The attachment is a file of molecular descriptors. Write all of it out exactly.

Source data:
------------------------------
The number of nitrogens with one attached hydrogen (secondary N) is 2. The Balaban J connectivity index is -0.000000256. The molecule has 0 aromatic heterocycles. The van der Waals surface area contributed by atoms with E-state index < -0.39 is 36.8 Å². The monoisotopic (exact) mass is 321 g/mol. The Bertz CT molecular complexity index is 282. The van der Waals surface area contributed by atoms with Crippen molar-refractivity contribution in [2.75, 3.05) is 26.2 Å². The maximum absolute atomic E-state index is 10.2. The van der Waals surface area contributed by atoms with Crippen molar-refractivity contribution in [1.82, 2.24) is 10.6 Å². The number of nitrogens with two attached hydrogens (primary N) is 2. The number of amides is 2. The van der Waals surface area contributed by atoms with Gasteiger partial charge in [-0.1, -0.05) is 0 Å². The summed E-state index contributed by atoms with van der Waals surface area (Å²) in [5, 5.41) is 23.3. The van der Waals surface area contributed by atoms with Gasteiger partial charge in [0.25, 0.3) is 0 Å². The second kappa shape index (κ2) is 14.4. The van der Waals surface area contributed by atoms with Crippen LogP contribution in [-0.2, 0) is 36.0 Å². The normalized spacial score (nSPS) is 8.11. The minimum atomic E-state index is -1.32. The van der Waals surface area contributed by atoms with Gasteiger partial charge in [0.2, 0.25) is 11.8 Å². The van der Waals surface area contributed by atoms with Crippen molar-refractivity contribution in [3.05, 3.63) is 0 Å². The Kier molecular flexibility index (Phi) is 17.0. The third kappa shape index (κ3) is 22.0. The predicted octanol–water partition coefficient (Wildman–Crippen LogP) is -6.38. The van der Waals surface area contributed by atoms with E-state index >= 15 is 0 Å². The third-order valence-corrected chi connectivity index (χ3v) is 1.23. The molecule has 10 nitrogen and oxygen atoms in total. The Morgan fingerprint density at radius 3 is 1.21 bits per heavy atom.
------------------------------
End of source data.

The number of nitrogens with one attached hydrogen (secondary N) is 2. The Balaban J connectivity index is -0.000000256. The molecule has 0 aromatic heterocycles. The van der Waals surface area contributed by atoms with E-state index < -0.39 is 36.8 Å². The monoisotopic (exact) mass is 321 g/mol. The Bertz CT molecular complexity index is 282. The van der Waals surface area contributed by atoms with Crippen molar-refractivity contribution in [2.75, 3.05) is 26.2 Å². The maximum absolute atomic E-state index is 10.2. The van der Waals surface area contributed by atoms with Crippen molar-refractivity contribution in [1.82, 2.24) is 10.6 Å². The number of nitrogens with two attached hydrogens (primary N) is 2. The number of amides is 2. The van der Waals surface area contributed by atoms with Gasteiger partial charge in [-0.1, -0.05) is 0 Å². The summed E-state index contributed by atoms with van der Waals surface area (Å²) in [5, 5.41) is 23.3. The van der Waals surface area contributed by atoms with Gasteiger partial charge in [0.25, 0.3) is 0 Å². The second kappa shape index (κ2) is 14.4. The van der Waals surface area contributed by atoms with Crippen LogP contribution in [-0.2, 0) is 36.0 Å². The normalized spacial score (nSPS) is 8.11. The minimum atomic E-state index is -1.32. The van der Waals surface area contributed by atoms with Gasteiger partial charge in [0.2, 0.25) is 11.8 Å². The van der Waals surface area contributed by atoms with Crippen molar-refractivity contribution in [3.05, 3.63) is 0 Å². The Kier molecular flexibility index (Phi) is 17.0. The third kappa shape index (κ3) is 22.0. The predicted octanol–water partition coefficient (Wildman–Crippen LogP) is -6.38. The van der Waals surface area contributed by atoms with E-state index >= 15 is 0 Å². The third-order valence-corrected chi connectivity index (χ3v) is 1.23. The molecule has 10 nitrogen and oxygen atoms in total. The Morgan fingerprint density at radius 3 is 1.21 bits per heavy atom.